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®lf Irramsafllr Herald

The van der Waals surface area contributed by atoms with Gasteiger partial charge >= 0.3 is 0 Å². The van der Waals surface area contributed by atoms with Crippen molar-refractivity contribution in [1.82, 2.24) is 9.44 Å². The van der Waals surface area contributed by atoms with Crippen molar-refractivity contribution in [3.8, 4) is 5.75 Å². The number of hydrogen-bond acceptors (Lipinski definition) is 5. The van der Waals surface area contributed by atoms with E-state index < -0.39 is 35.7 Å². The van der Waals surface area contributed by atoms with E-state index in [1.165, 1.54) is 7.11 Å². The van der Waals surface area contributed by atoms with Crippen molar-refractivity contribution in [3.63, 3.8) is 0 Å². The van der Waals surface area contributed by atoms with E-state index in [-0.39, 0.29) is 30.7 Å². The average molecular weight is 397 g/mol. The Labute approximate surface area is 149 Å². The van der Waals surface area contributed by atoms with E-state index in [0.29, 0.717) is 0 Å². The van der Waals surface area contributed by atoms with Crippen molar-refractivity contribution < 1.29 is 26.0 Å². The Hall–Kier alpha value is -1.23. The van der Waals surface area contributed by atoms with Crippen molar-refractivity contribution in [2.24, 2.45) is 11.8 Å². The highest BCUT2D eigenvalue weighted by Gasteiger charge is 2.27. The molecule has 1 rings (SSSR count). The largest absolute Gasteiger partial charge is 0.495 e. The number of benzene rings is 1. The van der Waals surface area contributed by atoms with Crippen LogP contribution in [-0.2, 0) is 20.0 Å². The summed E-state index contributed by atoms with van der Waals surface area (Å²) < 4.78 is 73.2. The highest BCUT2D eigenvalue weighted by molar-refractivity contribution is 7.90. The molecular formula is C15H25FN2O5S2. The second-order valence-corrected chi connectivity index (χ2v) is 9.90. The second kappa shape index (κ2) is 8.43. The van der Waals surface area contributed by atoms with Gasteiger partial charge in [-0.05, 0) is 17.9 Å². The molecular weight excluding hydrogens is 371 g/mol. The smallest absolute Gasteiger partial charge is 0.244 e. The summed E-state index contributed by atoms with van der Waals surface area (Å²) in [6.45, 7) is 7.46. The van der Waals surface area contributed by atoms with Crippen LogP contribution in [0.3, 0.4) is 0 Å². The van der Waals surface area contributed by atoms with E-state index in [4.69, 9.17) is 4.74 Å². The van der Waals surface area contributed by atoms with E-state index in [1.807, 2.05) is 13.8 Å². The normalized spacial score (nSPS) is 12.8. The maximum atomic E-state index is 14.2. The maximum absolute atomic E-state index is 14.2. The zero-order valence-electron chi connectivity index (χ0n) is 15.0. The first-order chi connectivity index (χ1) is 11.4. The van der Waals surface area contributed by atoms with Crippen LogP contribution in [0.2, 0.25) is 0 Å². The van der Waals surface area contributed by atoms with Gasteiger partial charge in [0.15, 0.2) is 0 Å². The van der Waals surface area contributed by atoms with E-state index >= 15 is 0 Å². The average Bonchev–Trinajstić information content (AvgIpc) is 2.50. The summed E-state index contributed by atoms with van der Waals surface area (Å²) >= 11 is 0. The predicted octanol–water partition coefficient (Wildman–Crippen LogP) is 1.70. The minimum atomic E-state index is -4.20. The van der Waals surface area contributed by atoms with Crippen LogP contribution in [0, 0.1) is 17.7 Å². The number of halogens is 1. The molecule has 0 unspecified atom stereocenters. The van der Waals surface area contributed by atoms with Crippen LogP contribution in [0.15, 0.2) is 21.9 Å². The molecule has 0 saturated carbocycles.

** Established July |. |«r. A* a Daily Newspaper, by lease O. Wheeler J M. STEIN . Publisher RALPH L. BUELL . Editor Published every afternoon (except Saturday) and Sunday morning Entered as second-class matter In the Pustotfice. Brownsville. Texas. THE BROWNSVILLE HERALD PUBLISHING COMPANY Ut>3 Adams 8t„ Brownsville. Texas MEMBER OP THE ASSOCIATED PRESS The Associated Press is exclusively entitled to the use of for publication of all news dispatches credited to it or not otherwise credited in this paper, and also the local news published herein. I EX AS DAILY PRESS LEAGUE National Advertising Representative Dallas. »xa*. M2 Mercantile Bank Bldg., Kan*a*> City. Mo j<n interstate Bldg. Chicago. 111., 180 N Michigan Ave. I os angclca Cali/., lots New Orpheum Btdg. New York N Y . 80 Last 42nd Street. 8t Uml*. Mo. .S05 Star Btdg.. San Pranclaco. Calll.. 1&5 Sanaome Bt. SUBSCRIPTION RATES By carrier— In Brownsville and all Rio Oranda Valiey clues Me a week; 75c a month By Mall—In The Rio Grand* Valley in advance: one year. •7.00: elx months $3.75; 3 months. $2. By Mall—Outside of the Rio Grande Valley: lie per month; 19 00 per year g months >4 30 Tuesday, May 7, 1035 A Merger of Citrus Co-Operatives Revived talk of a possible merger of some of the too many citrus co-operativfs handling the Valley’s citrus crop revives hope that the citrus marketing problems of this section may lie worked out before ; the opening of another marketing season. It is an open secret that the past season brought anything but pleasure and profit to growers and ship- : pers alike, and It Is a further open secret that if immediate steps are not taken to eliminate unsound, j wasteful and uneconomic conditions of marketing, disaster and demoralization face the citrus industry of the Valley. The Brownsville Herald realizes that there are many tender toes likely to be tread upon in any discussion pf merging co-operatives, or if any discussion of a unified plan of citrus marketing, for that matter. Bui The Herald does feel that the time has come for these toes to be tread upon, if that is necessary to insure the future of the citrus industry of the Valley. The citrus industry is more than that, it is the future of the Valley in a very real sense Ask any one who has sold farm land in the Valley if the prospect of raising citrus has not been the mam sell ing point throughout the years of the Valley's de- I velopment. Not a tourist who comes to this section but wants to visit an orange or a grapefruit grove and pick the golden fruit from the tree Not a person who goes away from here but leaves boasting of the high quality of Valley grapefruit. Not a person whom has tasted that fruit, whether in or out of the Val ley. but sings the praises of this section as the pro ducer of (he best flavored fruit In the world Citrus is necessary to our continued development if for not other reason than its value as a talking point The Valley cannot let the citrus industry die. can- j not let it lapse None So Blind — Whatever the exact wording of the quotation in question, it'8 effect runs something like this— • There are none so blind as those who will not see ” In other words, you cannot convince a man who will not be convinced, who adopts the attitude of cer tain pupils in our schools who sit back and literally ‘ dare ’ their Instructors to teach them anything You cannot convince those of this class, lor in stance. that things are Retting better, that the up grade in business has been reached Figures mean nohmg in their young lives. They would rather car- j rv the chip of a grouch on their shoulder Tb*»v revel in hard times and now that good ttmes are on the way. they feel out of place. Actual statistics on record with city building in- ' specters the Valley over, for instance, show that homes and business properties are being erected In greater number right now than at any time since the flush years of 1928 and 1929 Lumber yard* report that more repair and remodeling jobs are under way. These records, these figures, these statistics, mean nothing to those of the class that "will not see". For years they have been thriving on the depression. Unable to gain a place in the sun of achievement, they have assumed a dubious leadership of the forces that maintain that everything la headed for the dem nition bow-wow's. and Is going there in a hurry. Like any leaders, they hate to give up their lead ership. so thev continue their *ong of hard times, refuse to consider actual facts and figures, and mock those who try to po.nt out that the average man and the average woman may reasonably expect an amelioration of conditions in the immediate future. Within Society’* Wall* There died In Paineavtlle, O.. the other day a woman named Mary Cole. She was 81 years old. and she had spent almost her entire life In public In* stitutions. When she was a year old. Mary Cole was brought to the county home by her mother, who had en countered some misfortune or other which pre vented her from caring lor her child Then the mother went away—disappeared, died, heavens knows Just what. Anyway, Mary COle was left for the state to rear. The state did Its Job. Man Cole grew up In an orphanage and spent her womanhood in the county home. Even the earliest moment she could remem ber. she was a pensioner She lived longer than most people, but she never once lived in her own home with her own people, never got even a glimpse of the life ordinary folk enjoy. A strange and tragic commentary on modern so urly—this long and pathetically wasted life! Kidney Stones Need More Than. Removai By DR. MORRIS HsHBtl.N Uitor, Journal of th« Americas Medial Association, and of HygeJa. the Health Magazine Although doctors arc divided over the cause of kidney stones, they're agreed about one thing—that mere removal of the stones is not enough to cure the malady. To prevent other stones from forming, even alter removal, every tiny piece of grave] that may be present must be cleaned out. because these may de velop into larger stones. Furthermore, if infection is present, that must be cleaned "up before the operation can be regarded as completed. If there are any obstructions in the urinary tract or kinks of various kinds, these should be straightened out. and any other constructing points should be eliminated. Stones in the kidney can be discovered easily by use of the X-ray. after which surgery can be em ployed. • • • After an operation of this kind, the doctor should study the diet of his patient and arrange for suit table foods, with plenty of Vitamin A. that will help prevent recurrence of this ailment. This is the generally accepted procedure in the rase of kidney stones, though the medical profession is divided over causes of the disease. One group of investigators believes that the stones are the result of infections and that the invading organisms are tha center around which the stones form Another group is convinced that stones form be cause there are obstructions to the free flow of fluid from the kidney and that obstructions of the passages at any point set up conditions in which in fection is simple and formation of stone likely. • • • A number of mvesitgators feel that errors of diet are primarily repsonstble. parttculaly a deficiency of vitamin A. The idea is that this deficiency brings about a weakness m the tissues lining the paths in the urinary tract, and that portions of tissue which slough off form the center for the stones. There are others who believe that the stones are caused by abnormal products developed In the excre tion from the kidney. Some feel that formation of stones in the kidney is related to disturbances of the actions of various glands which are involved in the manner in which the body takes care of aaicium and phosphorus in the diet. This is particularly true of the parathyroid gland Overaction of this gland will withdraw calcium from the bones. Underaction leads to a wrong use of calcium by the body. The nationalised Tammany machuie of the Roose velt-Fartey administration has succeeded in organ izing the greatest patronage distributing machine in the history of our country—Howard Scott, head "Technocrat There is less today of both dofma and “intellec tual'' religion But there is more • religion of the kind that comes from the heart, instead of the head. —Sir Wilfred Grenfell. The Stock Exchange exists because it fills a vital need and because it is equipped U> render service — Charles R. Gay, on being nominated as Exchange president. For two years the Democrats have been at bat with two men on base, but no runs and two out—the NR A and the AAA. That's the net of it.—William Allen White. SCOTT'S SCRAPBOOK.By R. J. Scott T" TT w ^ f HUMP-BAOOD! CRlCKErfoF 4©uiU AMERICA 14 A MIMIC OF fMfc. <HORN4 OH a "Tree rC JNMABrTs ME'fHERLA.NDS OLYMPIC JAMES’ $-rAMP$ oF 1923 1*1 MAN IN fHfc IRON MASK, SUPPOSED 1b HAVE BEEN 1W|N BROTHER oF1&EDAUPrtlH oF FRANCE WAS KEPT PRISONER WlTH<«E MASK RWElfeP ON HtS HEAD for more 1HAN 25VCAR5- N»S RtALlDENtrtV WA*> NB.ve.IC REVEALED AND HE DIED ON-THE ISUEOF sHe.mar^ueriH WHERE HE WA6 IMPRI50NEP' IN 170^ C*vngM. UM. to r«Mi*l A ..Todays Almanac: Mgy>» mO'Spaia Aec]ar& wora^mst^a^ |^2I: Will lam H Vanderbilt, American finan* cler, born f Mb‘Battle of Palo Alto, Texas. 1911* Germany warns Pranre . -—-fyendt troops. ♦ • My. ! New York By JAMES A SWELL Central I'm* Staff Writer NEW YORK Mav 7 It looks as If the wealth-dividing will begin. And not by any radicals, by congress , itself, under the whip of President 1 Roosevelt. Money will have to be obtained from somewhere And the plan of Secretary of the Treasury Morgenthau Is none other than the plan of Franklm D. Roose velt, vie Federal Inheritance taxes on the same basis as income taxes That was suggested In ck. e there should be a soldiers' bonus. It Is likely to come, however, bo nus or no bonus. Either money must come from somewhere or the debt of the gov ernment books must be written down in terms of severe inflation. And what would the inheritance taxes proposed mean? Well, it might mean the end of large American fortunes, for the government would do most of the inheriting The Don* Dukes, with their to bacco millions, and the Barbara Huttons, with i heir five-and-ten mlll.ons, would have perhaps only a million or twr instead of forty millions That would be approxim ately the ratio of the taxes • * • Heavier faxes Heavier taxcg assuredly will come within the next two years. Only where .t will fall the heaviest is the debatable question. Capital is making heavy invest ments In the United States at the prr.M nt tune because taxes relative ly, art not high. A the New York Post points out: "/he annual income per cap.ta in the United Kingdom in good times was $415 while in the United States it w $734. "The American public debt, fed eral. state and local, was $370 per capita on June 30 last year, while the British public debt was three times as great or $991 per capita. "A married man with one child in New York state, making $50 a week, pays no income tax. while a mar ried man with one child in Eng land will have to nay $98 20." The statements are made in re sponse to remarks that England speaks of reducing its income taxes in smaller brackets. England's income taxes are six times as high as America s the Post remarks. American Imcme * American *ncome in 1934 amount ed to 47 6 billion dollars. That com pares with 42 7 billion in 1933. 40 8 billion in 1932 <the low tor the depression •. and 82.9 billion in 1929 record nigh. But costs increased more rapidly in 1934 than did income. Says the Alexander Hamilton In stitute: "The index of purchasing power, based on 1910 as 100. was 125.9 in 1934 as compared with 127.6 in 1933 a decrease ot 13 The increase <Jn purchasing power» m 1934 over the depressions low index of 124 3 in 1932 was only 1.3 As compared with the Index of 176.4 in the pre-depres sion year. 1929 purchasing power in 1934 allowed a reduction ot 28 6 pei cent. This nearly equaled the de crease ot 29.5 per cent at the de pression s low in 1932.” Those are Rloomy figures. They indicate that the rich can buy. and that those who haven't so much money still arc in the depths of a depression. • • • Textile Work Da* When Governor James Curley ot Massachusetts advocated a national 48-hour work week iq the textile in dustry. he unintentionally gave a boost to the Connery 30-hour-week bill before congress Organized labor insists that noth ing leas will bnng back purchasing power The restriction would have to be a national one—otherwise, one region would take advantage over another, as southern textile mills now have an advantage over New England mills in wages and power coata. Sally s Sallies \fc Km a woman a k*l ui happv thouchl «Ke usually can be found m Kant at a mmoi. News Behind the News Capital and world goaalp. event* and personalities. to aod out ot the news, amt ten by a group ot fear lea* and informed newspaper men of Washington and New York This column is published by The Herald as a news feature. Opinions esprit-ed arc those of the writers as individuals and should not be in* lerprvted as reflecting the editorial polio of this newspaper. WASHINGTON By Ray Tucker slogan — President Roosevelt now knows what conservative American business men think of his policies For a solid week during its national convention at Washington, the Chamber of Commerce of the Unit ed States ridiculed and deplored the New Deal. Their didoes confirmed earlier reports that the President was slipping with bankers, business men and industrialists. They talked economic problems, but they thought in political term* Mr. Roosevelt has taught them the connection between the two realms. Although they agree that business shows a slight p.ck-up, they insist that Mr Roosevelt himself Is the only question mark on the econom ic horizon Talking more confidently in their off stage moments than in their formal speeches — which were bitterly anti-New Deal—they wish that congress would extend Ihe NRA in modi! led lashion and go home They have no heart f6r Mr Roose velt’s other ’ must" bills. Silas H. Strawn. the Chambers one-man ’’brain trust,” may have p oked the politico-economic slogan of 1936 Said he: "Let’s have re covery and forget reform for a while.” Some of Mr Roosevelt's ad visers have been telling him that for a long time. • • • Leader* Members of the Cham ber are not practical politician* They don't know how* to translate their beliefs or antagonisms into political action They hate the fjong-Cough! in-Townsend clique more than they do Mr. Roosevelt, and as yet they see no signs of sta bility in the G O. P. What they don't seem to real ize is that Big Business is develop ing statesmen and spellbinders within it own ranks Wendell Wil kie for instance, has emerged as an eloquent champion of the utilities group Th.s young president of Commonwealth Ac Southern made an excellent impression on the poli ticians of Capitol Hill and the frost-bitten members of the cham ber. Business has other able, force ful and politically potential lead ers in George Sloan of the textile group. Owen D. Young of General Electric and Gerard Swope Politically minded observers who hav» watched these men perform of C ol C. conventions and similar meetings often wonder why they don t try their hand at practical politics. As organizers of a party to oppose the New Deal they out shine the Fletchers, the Hastings and the Teddy Roosevelts. And 1936 may be the kind of a year to produce such a realignment. Fiaunter* -Those twin poisons of prohlbiuon days—graft and poli tics—are on the prowl agan. They are plaguing Joe Choate the fed eral boss of the booze and bottles, and cheering such white-ribboners as Deets Picket and Dr. Clarence True Wilson. State monopolies are shot through with corruption if you ran believe federal officials. Half a dozen are now under legislative in vestigation. Retail dealers and rec tifiers show no regard for the li quor and tax laws They are giving the liquor traffic the same bad name it had before prohibition. The remedy may seem visionary but its consideration reveals how rotien conditions may get if un controlled. • • • Passing—It may be too early to write the epitaph of the •'grand old man of the democratic party.- but the administration has lost its fear of the explosive Carter Glass of Virginia. He can't scare or bully downtown Washington with his sharp tongue and his distinguished record as a party elder Mr Roosevelt has licked him consistently. The Senator's opposi tion to confirmation of Marriner Eccles as governor of the Federal Reserve Board melted away when the issue came to a showdown. So did his demand for curtailment of the $4,000.000 000 expenditure for the work-relief program. Although they have not made the headlines, many other issues which he op posed were settled satisfactorily to the administration There is drama in this vanquish* ment of an old democrat by a young democrat who was only a boy in political teens when both serv ed under Woodrow Wilson But cur rent significance lies in the fact that Messrs. Roosevelt. Eccles and Morgenthau now look for an easier time in passing the omnibus banking bill over the opposition of the Virginia patriarch's opposition. Thev think they have his number Alteration—It Is an ill wind which blows somebody good, says the political prophet. Until a few months ago proposals to construct both a power and irrigation dam at Grand Coulee in Washington state seemed chimerical Even the Interior Department, which always favors bigger and better projects, was hostile But now the Reclamation Service wants to go ahead with the whole project It has submitted a recom mendation for construction of an imgation-and-power structure to co6t $400,000,000. whereas the ori ginal proposal for a power dam contemplated the expenditure of only $186 000.000 The new program provides for irrigation of more than 2.000.000 acres of land now waste. The dust storms have changed the economic and political pers pective. Families bereft of farms and homes bv the heglra of soil according to recent survays. will migrate to the Grand Coulee basin as soon as it is made fertile and habitable. So all aboard for Grand Coulee—an artificial development which drawls the Pyramids, the Hanging Gardena of Babylon and Tower of Babel. • • Suspicious—Some industrial mem bers of the U. S. Chamber have no more confidence in Edward F. Mc Grmdy as a strike conciliator than ot DARK BLOND ACaoifton Kemocake BkblA Mfc-lii ri)D«t H I I.LIlKNl OHM RS, IMMHI • a OtOHo'l; OHIMOULU U4* kn iMplayer la feta *Sr« «ra« ItKVIl HAI>r a tinifrr (Irn i* kal* kn Ha kti la a •faai? >k«a wkrrt «ht la ttaaa (oraiN lata a kraart Ikta lakn itr mar latrakarlat kn aa kli •rrrrian Ikr arm MRP H*Pf> llapp-* NORHARi klr rtram* ROBERT CAlREi Rapa1* Rn an. OIIK filHTRI VBRA OrrnrAK Hr. Rapp'. aaM (a Happ'a kaaa* Ntlllnai *rn ikr apalrrlaar *anaaa la Mark rralar’ akaa akr fcrllrvra kaa aoar raaarrtlae arltk nrfacaU'a Raik Tkr rkaafrar aa laaak «ra« j Uirr Rapp la kMaaprH. Mllllrra t aa« laraaa Irara ilia rat Irlrra k? Ikr ranaana la rr alar hrlaata la I'll V l.l l« K%ri *'03 ER rkrp ca «a kn apart aral Hnraaa rarer* kmi Wkra kr lorr aa* rrrarn Hllllrrat fnl laira rhr plarr la la irlM lla orRrr aa* Toraraa la aar la »l«rfcl % polirraiaa arrtara HllMrrnr ••rapaa Ikr car* la Ikr ararkr aaratr • krrr DETECTIVI HITHIM> arraara krv af knag Rkyltla faal roarr Hr rails a irnaal at Ikr aparfatrai hotliltaa to llrallfr In It pram to kr tkr pollrr •naa HI Mirror «aa la Pfcylll* I’aalronrr* room* low GO O* WITH THE STOUT CHAPTER XLVI I'DETECTIVE BUCHaNAN miked U “Is tbli the lane**’ Johansen's eyes, which had rt» •ted themselves on Mill Iren» said Yon bet that’s the Ian# She ran tke a deer when I fell for the Ine she handed me Yon lure showed brains In nnttlnt the | iracelets on her She's rot the smoothest line of any eroek Pve "arkled In a rear " “le that Phyllis Fauleoner?* Rnrhanan asked “Yon bet that's Phyllis Fauleoner ^he was In the apartment and she ldtcltted to me she was there when 'he fighting was rolnr on I tele phoned headquarters when ahr made a break “ l “Yes" Bnrhanan said. "I tele phoned 1n and they told me you’d reported trouble In that apartment so I figured yon’d better com* iround to make positive Identifies tlon * "She was handing you a line?" Buchanan asked "1*11 say she was handing me a Hue" Milllrent sat speechless. There was nothing she could say She was trapped In the web of her own <ncTimlnattnr statements to Johan *en. her equally Incriminating ! light A siren sounded outside the door “Well." Buchanan remarked shaking ashes from his cigar “that will be the wagon from hendquar 'era. Come on. sister. Here we go" The siren grew louder Tires screamed on the turn and then a red roadster skidded Into the ga rage and slid to a stop Sergeant Mahoney lumped from the car banged open the door ol | the office looked at Buchanan, then at MilllceoL Tnsnap those handcuffs." n» said Buchanan’* face turned a dull red. ‘Listen Sergeant, she’s s siller and she’s desperate She’s Phyllis Fauleoner all right I trapped her when she came to tb« ear " "Unsnap the handcuffs." Sergeant Mahoney said “1 don’t like to see tier naodcuffed In tbe first place ind in the second place I don’t think she s Phyllis Fauleoner " "She s the Fauleoner woman all right." Johansen said. "1 came on Her in the apartment." CKRGEANT MAHONEY HasUed Mllllcent a quick, questioning Itaaca “No." she said. Tm not Phyllis Paulcooer. I was looking tor Phyllis Panlcooar Norman Happ went to her apartment and dtsap pea red. There bad been a fight and 1 triad to trail aim This man pounded on the Joor of the apart ment and complained of the oolaa I didn’t know who be waa. I want ed to get away 1 didn’t toll aim 1 was Phyllis Paulconer. but oe assumed 1 was the one wbc rent ed the apartment 1 lust tried to stall him along, and. when I found out he was an officer and was go ing to Investigate 1 ran away * Buchanan thrust the note be bad taken from Milllcent's purse Into Sergeant Mahoney’s band. “Read that “ be said Sergeant Mahoney read the oote through His face showed distinct surprise “Good heavens?" be exclaimed Buchanan smirked. "So you see. Sergeant I know what I d doing ~ Sergeant Mahoney said In crisp, authoritative tones. “Very good Buchanan You’re to be commend ed upon your teal Take off the handcuffs * There was that In nia voice which brooked no argument Bu chanan unlocked the handcuffs. “Come with me." Sergeant Ma honey said to Milllcent The garage attendant appeared In the doorway “Waa you interest ed In the owner of that sedan or lust In tbs person that was com tng to look It over?" he asked of Detective Buchanan wtM'rr juu unuu wuai i in • u terested In,” Buchanan asserted hel llgerently “Yon beep your place and do what you're told " "Okav." the attendant said tn a nored voiee. **1 lust thought I'd let you know that while you was sitting up here smoking the Paul Conor woman came In and got her car " “What!" Buchanan exclaimed lumping to bis feet “What the devil do you mean by not letting me know*" "1 didn't know it myself." the attendant said "until I saw her go ing out the door She most, have worked the elevator herself It was the Paulconer sedan all right Sergeant Mahoney looked arcus ingly at Buchanan "Why sit tn the office and smoke. Detective?* he asked "1 wanted to bo near the tele phone.” "So I see " Ingly toward the garage man ‘I've a notion to run you tn." he said, "for not lettlbg me know " "Baloney " the man said "1 did what you told me to Yon didn’t confide In me none. You wanted me to keep my place and I’m keep ing tn It" Sergeant Mahoney said to Bu :hanan "Get on her trail Tele phone neaduartera Have all radio cars notified to be on the watch We iroa» that iroman" To Millicent he said. "Come with me." He took her from the office ee coned bar to bis ear. turned around to the garage drove out to the street, swung around tbs cor oer pulled the car in to the curb, shut off the motor, turned to bar with a peculiar expression on bis NAN advanced threaten (an. "So." Do aaid slowly, “yoe'ra the Murder GirL" ^ She knew she could not him further. "Tea'* a he saljl Tb the Murder OlrL* "And Bob Calse knows RT" "Tee" Sergeant Mahoney’s voles was not unkindly. "Ton know." he said, "you're entitled to have • lawyer rep recent you. Too don’t need to say anythin*. Perhaps lence would be best for you. MM I’d like to bare you tell me about It" "From the beginning?** she he qulred. “From the beginning." he laid ber "Do you want to do It?" She faced btm unflinchingly. “Sergeant" abe said “I'm going te tal| you everything." Ills nsnd reached out and closed upon the beck of here “Good girl,* he said. “If I can give you h break I’ll do It" She started talking la a low monotone, told him everything, •paring no detail, beginning with the time Urlmgold nad told ner be was going to dictate e confession, including her Brst meeting with the woman In the mark ermine coat, about the murder, and ber sudden panic. She even told him about encountering Jarvis C Happ i in the bonding CKRGtCANT MAHONEY waited ■ untl’. she bad finished. Thee he asked a rev questions. “Norman vent to tbat apart ment?** Sergeant Mahoney asked. “Yea “ “Do yon love him eery mack. MUllcent?** “1 love him more than 1 love life. 'Suppose 1 should tell yoa that he Is id great danger? Would yoa be viliing to do anything yoa could to help?** “Anything." she said. *1 vant to bait a trap.** he told her “Will you help me?“ *j "Hov can I help yon?** J| Hts eyes stared steadily tato tiers “Yon." be said, are to he the bait. I vant you to go to that apartment house. I vant yoa to knock on the doors of the vari ous apartments and start asking questions." “But." she pointed out, “lbs apanment Is vacant now No one is there and they von’t come back after the police have been there “ “But “ be told her, “Normas didn't leave that apartment boos* They eould hardly nave earned him out and be vouldn't nave left voluntarily vttbout having Joined you in the cab " "Then vou think he's some vbere in the apartment nouset** i “I'm virtually certain of it.** “And you believe my story?“ He nodded solemnly “Yea.** be said “I'm going to nave my mea go aroond to the notei and pick ' up the suitcase and your notebook : with Drtmgold's confession as be had dictated It." “What are you going to do?“ “Well." ne said. “I'm going to be In charge of the squad of men who will surround that apartment < house l*m going to send yon is there—perhaps to your death. At any rate, into great danger, but ! it's the only way to sav* Norman." She set her line Into a Arm line of determination. “Let’s start.’ she said (To Be Continued) they would have in Bill Green "McGrady is more rabid than Green, said one. See what he said In Boston two months ago. He told workers that judges were stupid— that it was up to the workers to organize so that It would be un healthy for judges to dely them. *1 look lor stubborn strikes Or- [ ganued labor will use the strike to get through the Wagner bill. The devil ol it is that whenever tunes | turn better we have labor troubles Now McGrady goes to Detroit osten sibly to head oIf strikes It's a bad sign when McGrady goes out in the guise of conciliator.” lit Serene—Despite NHA. AAA. and other New Deal twisters. Attorney General Homer S Cummings pre serves nis poise. He still remains the humorist and philosopher ot the New Deal. On his wall then hangs this excerpt from Mark Twain: ‘ Always do right. Some peo ple will be pleased, others astonish ed ” • • • Brakes—Naming a lawyer to head the much-touted American Tele phone A Telegraph Investigation nas been a panful and embarrassing process. Although the president wants the final report on his desk by July 1. 1936, six weeks have slipped by since Congress authorized the communications commission to go ahead Chairman Prall tentatively selected Charles J. Russell who was fired as solicitor of the Feder.il Power Com mission because he opposed its p°!l' Cies in Hoover l lays Then he became special counsel in public utility mat ters to Mr Roosevelt when the lat ter was governor of New York. The president had chosen his Albany aide to supervise reorganization of hold ing companies when and if the hill ibollshing them passes congress.* but he agreed to let Mr. Russell under take the A T A T. Job Meantime the commission decid ed to offer Mr. Russell only a sub ordinate post as assistant counsel. He declined in a sharp letter to the comnussio- and the White House It looks 111 mother sign that some bedy in th administration is "go ing conserve .ive"—and It. isn't Mr Rua*e.. Not** Important building oiwr at ion; have been started through the RFC Mortgage Corporation which is loosening up the deadlock ! the larger building field . High way construction is about to swing Into action—contributions by the states are not reauired under the work-relief law . The Senate probe Into relief spending spells grief for some of Harry Hopkins' lieutenants In the states...It adds greatly to the work that piles up on Hopkins shoulders. A reader can get the answer to any question ol fact by writing The Brownsville Herald Information Bu reau. Frederic J. Baskin, director. Washington D C. Please enclose three «3» cent* for replv. Q. When was. the first Kentucky Derby ran? IVhat was the distance? D. W. R A. The lira was run in 1875 and it was won by Aristide*. The distance up to the year 1896. was one and one-half miles; since that time it has been one and one-quarter miles. • 9 • Q. How old was the Duke ot Well. ingU-n when the Rattle of Waterloo was fought? 51. II. P. A Hr was nbrail 48. just as Napo leon was Napoleon died six years later, but I he Duke of Wellington lived to the npe age ol 83. • • • Q Whal was Trader Horn's real name? S. T. h. A Allred Aloysius Smith. He was bom m England In 1853 and died in 1931 He went to the Ivory Coast ol Africa at 17 and spent most cf his life trafficking and living among the natives. • • • <1 ll<»w did a wind called m chinook get its name? S. E A The name is derived from the Chinook Indians, in whose territory this warm wind was first observed. • • • t}. Who invented the thermome ter- R E. P. A Galileo, about 1593 • • • C|. What notable change* ui the banking situation took place in 19.11? J H. A. Investments of member banks, almost wholly In Federal securities, increased $3,736,000,000, while loans to private industry declined $805, 000.000. marking the switch In the use of b inking funds from pri vate to public financing. In the same period deposits increased $6,700,000. 000 indicating that new deposits are going largely into Government se curities and excess reserves and not, as normally, being lent back tc pri vate customer*. Ninety-six ol the country's bmk*. although only 0 63 per cent of the total number, now have concentrated 51 91 per cent of all deposits. • • • Q Of what do ships papers eon dst? A. H. A These are documents required to be carried by a merchant ship such as. register; charter party If chartered; log book; bills of lading; Invoices; manifest; clearance papeiv muster roll, shipping articles, bill ol health; bill of sale uf ship n*» been sold by citizen* of one countiT to citizens of another) together with consular certificate; certifi cate ol Inspection; officers' licenses; passenger list. If any are earned, license to carry on a particular trade. • • • Q. Who was Giovanni Canani* H f A C titani was «n ltalion at *♦«** mist t I51b-la79* w ho discovered cer tain of the hand muscles, and was the first to cbserve the use oi the values in veins. • • • H What kind of wood did the Re mans use in making their fine furni ture? P. H. A It was citron wood, believed t» ne a tree ol the pine famii; »ti'l used in cabinet making because °* its beautiful gram It grows in Al geria. • a • t| Dors the 'hunk il»i" h1'' * vhilr dripe down it* bark ’ M. t* A The skunk is about the slat of * cal Its fur is a glcesy black on the .orehead is a white patch diverging into two lines which extend the whole length of the back »nd meet again in the bushy tail. a • • Q. Should u patty shell lie eaten? T. L. T. A If it is made c4 pastry or anv -v% thing edible, it is meant to be eaten • • • Q. Where ts the oldest universal* in the Western Hemisphere? E. R A. The University of San Marroa at Lima. Peru, claims to be the old est ft was founded tn 1M1 • • • Q How large an estate did P. T. Harnutn leave? H. W. A. In hi* will, Barnum deposed of an estate of over $4 000.000 • • • Q When did the people in the District of Columbia la*t have a vote? ». A. G. A. In 1874. Q What piare has the rainfall within 24 hears? W’. A. K.. A. It la generally conceded that the wettest place in th- world la the village of Cherrsnwjt in V»tm I Indli, where the annual average la officially recorded to be 424 tnchea. In August. 1842. 264 inches were measured, and 30 or more inches fell cn each cf five successive days, while on June 14. 1876. 40.8 Inches were measured. • • • Q Did Shakespeare’s wife Mrs with him in London? E. C. W. A. It is believed that she did no! accompany him.